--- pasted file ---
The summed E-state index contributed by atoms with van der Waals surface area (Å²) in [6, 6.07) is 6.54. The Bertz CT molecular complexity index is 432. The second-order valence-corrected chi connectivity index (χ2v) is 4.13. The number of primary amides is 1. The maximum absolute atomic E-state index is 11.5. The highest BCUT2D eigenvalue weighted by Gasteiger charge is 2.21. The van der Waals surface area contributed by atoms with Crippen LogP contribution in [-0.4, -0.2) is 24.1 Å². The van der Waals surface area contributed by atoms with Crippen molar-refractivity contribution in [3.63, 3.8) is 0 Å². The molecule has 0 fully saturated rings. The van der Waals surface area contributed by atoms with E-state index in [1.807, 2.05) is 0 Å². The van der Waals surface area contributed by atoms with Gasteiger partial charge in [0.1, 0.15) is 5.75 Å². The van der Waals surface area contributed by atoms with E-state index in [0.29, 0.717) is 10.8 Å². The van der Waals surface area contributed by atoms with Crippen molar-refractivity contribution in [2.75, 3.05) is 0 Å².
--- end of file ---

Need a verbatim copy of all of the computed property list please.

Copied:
The summed E-state index contributed by atoms with van der Waals surface area (Å²) in [6, 6.07) is 6.54. The Bertz CT molecular complexity index is 432. The second-order valence-corrected chi connectivity index (χ2v) is 4.13. The number of primary amides is 1. The maximum absolute atomic E-state index is 11.5. The highest BCUT2D eigenvalue weighted by Gasteiger charge is 2.21. The van der Waals surface area contributed by atoms with Crippen LogP contribution in [-0.4, -0.2) is 24.1 Å². The van der Waals surface area contributed by atoms with Crippen molar-refractivity contribution in [3.63, 3.8) is 0 Å². The molecule has 0 fully saturated rings. The van der Waals surface area contributed by atoms with E-state index in [1.807, 2.05) is 0 Å². The van der Waals surface area contributed by atoms with Gasteiger partial charge in [0.1, 0.15) is 5.75 Å². The van der Waals surface area contributed by atoms with E-state index in [0.29, 0.717) is 10.8 Å². The van der Waals surface area contributed by atoms with Crippen molar-refractivity contribution in [2.75, 3.05) is 0 Å².